The Business Software Alliance Survey indicates that almost half of IT execs it polled think there will be a cyberattack in the next 12 months.
The federal government should brace itself for a cyberattack in the next 12 months, according to 49% of the IT execs responding to a survey by an anti-piracy and anti-hacking association of software vendors. The Business Software Alliance says a third of the 395 people surveyed between June 5 and June 7 say such an attack is extremely likely. And nearly six in 10 IT pros who specialize in cybersecurity say an assault on federal IT infrastructure is likely in the next year.
Other highlights from the survey:
Almost three-quarter of IT professionals see a gap between the threat of a major attack and Washington's preparedness.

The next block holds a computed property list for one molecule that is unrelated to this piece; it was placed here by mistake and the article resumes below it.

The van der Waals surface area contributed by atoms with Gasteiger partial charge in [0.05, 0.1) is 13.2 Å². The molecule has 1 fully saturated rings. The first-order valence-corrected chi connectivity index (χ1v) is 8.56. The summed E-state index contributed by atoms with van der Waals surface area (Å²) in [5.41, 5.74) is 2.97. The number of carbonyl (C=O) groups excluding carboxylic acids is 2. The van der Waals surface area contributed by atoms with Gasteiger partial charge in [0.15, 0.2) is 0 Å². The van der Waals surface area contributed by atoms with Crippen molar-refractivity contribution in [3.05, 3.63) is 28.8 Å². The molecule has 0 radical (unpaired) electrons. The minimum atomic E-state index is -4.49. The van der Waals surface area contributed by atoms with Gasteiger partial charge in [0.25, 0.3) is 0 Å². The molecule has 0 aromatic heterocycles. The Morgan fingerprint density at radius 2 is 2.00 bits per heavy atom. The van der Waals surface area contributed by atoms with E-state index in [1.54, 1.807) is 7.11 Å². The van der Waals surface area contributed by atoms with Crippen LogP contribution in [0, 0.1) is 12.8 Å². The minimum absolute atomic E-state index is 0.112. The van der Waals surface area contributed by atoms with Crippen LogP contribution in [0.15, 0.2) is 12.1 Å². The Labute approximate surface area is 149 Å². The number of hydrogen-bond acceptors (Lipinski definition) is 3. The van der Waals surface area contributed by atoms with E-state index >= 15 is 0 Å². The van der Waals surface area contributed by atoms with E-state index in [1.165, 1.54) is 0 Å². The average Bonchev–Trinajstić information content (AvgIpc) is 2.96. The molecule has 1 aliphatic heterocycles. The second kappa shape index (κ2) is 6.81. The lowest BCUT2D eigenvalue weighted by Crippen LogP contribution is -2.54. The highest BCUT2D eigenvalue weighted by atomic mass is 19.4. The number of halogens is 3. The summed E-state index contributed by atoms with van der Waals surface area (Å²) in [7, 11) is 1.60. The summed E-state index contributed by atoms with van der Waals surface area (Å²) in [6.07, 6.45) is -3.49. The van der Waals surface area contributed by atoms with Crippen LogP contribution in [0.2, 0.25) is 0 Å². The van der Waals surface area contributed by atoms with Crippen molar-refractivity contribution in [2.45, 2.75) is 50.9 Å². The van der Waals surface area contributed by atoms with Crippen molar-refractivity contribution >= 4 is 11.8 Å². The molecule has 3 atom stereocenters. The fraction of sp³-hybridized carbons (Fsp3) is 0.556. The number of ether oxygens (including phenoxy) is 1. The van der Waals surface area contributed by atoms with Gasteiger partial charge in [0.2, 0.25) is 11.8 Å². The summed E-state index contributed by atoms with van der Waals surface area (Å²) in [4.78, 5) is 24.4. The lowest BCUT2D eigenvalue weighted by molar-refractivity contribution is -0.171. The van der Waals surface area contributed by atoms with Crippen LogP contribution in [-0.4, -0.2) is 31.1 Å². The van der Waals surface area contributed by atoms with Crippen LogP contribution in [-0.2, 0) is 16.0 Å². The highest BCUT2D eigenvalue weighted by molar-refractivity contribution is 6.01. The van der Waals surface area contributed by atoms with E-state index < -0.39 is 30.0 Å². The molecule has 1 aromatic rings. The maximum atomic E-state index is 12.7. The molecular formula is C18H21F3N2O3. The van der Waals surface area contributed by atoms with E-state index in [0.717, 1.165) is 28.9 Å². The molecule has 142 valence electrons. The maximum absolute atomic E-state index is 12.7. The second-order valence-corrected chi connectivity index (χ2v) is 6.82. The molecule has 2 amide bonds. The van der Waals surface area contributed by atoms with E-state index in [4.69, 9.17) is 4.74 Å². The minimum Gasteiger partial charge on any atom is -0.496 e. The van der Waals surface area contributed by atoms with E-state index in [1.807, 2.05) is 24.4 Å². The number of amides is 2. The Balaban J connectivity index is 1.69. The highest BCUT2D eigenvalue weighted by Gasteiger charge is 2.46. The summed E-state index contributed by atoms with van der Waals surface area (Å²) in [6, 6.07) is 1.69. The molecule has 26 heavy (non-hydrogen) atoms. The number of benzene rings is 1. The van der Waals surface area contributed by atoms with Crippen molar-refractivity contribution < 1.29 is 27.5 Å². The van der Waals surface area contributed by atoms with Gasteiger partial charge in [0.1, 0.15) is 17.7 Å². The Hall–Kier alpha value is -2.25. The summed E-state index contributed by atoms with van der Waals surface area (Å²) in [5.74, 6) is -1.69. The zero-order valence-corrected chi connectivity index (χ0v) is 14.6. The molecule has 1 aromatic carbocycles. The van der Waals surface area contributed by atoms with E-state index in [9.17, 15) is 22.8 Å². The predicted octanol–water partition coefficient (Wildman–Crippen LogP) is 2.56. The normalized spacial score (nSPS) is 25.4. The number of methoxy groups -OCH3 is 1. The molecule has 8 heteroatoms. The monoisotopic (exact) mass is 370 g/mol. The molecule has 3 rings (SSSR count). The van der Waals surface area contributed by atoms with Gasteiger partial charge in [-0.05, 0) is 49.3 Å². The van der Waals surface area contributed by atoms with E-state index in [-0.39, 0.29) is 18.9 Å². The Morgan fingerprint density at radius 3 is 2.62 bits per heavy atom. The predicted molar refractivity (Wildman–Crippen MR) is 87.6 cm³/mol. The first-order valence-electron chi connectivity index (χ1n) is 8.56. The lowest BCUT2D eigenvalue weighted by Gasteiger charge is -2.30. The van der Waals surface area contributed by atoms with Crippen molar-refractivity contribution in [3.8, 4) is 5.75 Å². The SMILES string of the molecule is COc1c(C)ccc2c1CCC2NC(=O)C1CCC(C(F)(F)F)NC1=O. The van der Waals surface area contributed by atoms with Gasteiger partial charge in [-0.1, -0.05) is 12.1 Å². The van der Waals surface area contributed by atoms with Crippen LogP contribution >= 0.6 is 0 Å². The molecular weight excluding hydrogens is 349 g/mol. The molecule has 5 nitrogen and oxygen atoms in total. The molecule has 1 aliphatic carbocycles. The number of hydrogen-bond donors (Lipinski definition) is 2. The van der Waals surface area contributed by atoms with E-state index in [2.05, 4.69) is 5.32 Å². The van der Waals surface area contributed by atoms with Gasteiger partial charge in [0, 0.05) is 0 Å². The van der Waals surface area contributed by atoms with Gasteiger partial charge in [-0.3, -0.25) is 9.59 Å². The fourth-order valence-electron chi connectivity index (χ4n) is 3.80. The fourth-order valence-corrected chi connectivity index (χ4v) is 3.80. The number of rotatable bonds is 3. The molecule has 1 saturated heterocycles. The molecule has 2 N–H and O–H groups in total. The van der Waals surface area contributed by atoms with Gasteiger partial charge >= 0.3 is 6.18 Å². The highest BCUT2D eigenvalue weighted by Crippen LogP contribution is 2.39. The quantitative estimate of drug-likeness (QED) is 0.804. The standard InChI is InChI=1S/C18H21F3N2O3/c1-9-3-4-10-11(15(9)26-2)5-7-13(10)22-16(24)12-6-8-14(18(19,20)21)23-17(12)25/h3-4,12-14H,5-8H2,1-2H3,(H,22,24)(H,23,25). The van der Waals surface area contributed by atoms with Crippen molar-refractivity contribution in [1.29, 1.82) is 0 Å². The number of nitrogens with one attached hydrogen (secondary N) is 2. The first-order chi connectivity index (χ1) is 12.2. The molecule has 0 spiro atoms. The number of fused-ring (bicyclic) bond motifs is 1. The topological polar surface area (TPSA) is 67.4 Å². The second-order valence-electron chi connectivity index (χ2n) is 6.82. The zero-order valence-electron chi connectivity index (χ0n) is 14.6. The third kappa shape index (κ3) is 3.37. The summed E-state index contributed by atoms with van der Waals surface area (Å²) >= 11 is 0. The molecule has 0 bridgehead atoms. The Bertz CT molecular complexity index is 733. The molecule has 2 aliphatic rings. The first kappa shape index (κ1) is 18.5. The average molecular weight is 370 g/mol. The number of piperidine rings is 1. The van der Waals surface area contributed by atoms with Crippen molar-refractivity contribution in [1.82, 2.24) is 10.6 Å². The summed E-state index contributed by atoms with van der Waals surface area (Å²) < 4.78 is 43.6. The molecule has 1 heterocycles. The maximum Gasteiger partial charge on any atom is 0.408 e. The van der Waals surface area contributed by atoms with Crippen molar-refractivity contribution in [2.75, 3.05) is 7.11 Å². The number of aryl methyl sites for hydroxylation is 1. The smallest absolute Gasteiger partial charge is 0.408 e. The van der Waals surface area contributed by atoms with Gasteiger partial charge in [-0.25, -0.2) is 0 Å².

One in three say the government failed to build adequate security measures into its E-government initiatives, while one in four deem them adequate.
Almost 90% agree that as much or more time and resources should be devoted by the government to protect against cyberattacks compared with what was spent on Y2K remediation.
IT's Reputation: What the Data SaysInformationWeek's IT Perception Survey seeks to quantify how IT thinks it's doing versus how the business really views IT's performance in delivering services - and, more important, powering innovation. Our results suggest IT leaders should worry less about whether they're getting enough resources and more about the relationships they have with business unit peers.
What The Business Really Thinks Of IT: 3 Hard TruthsThey say perception is reality. If so, many in-house IT departments have reason to worry. InformationWeek's IT Perception Survey seeks to quantify how IT thinks it's doing versus how the business views IT's performance in delivering services - and, more important, powering innovation. The news isn't great.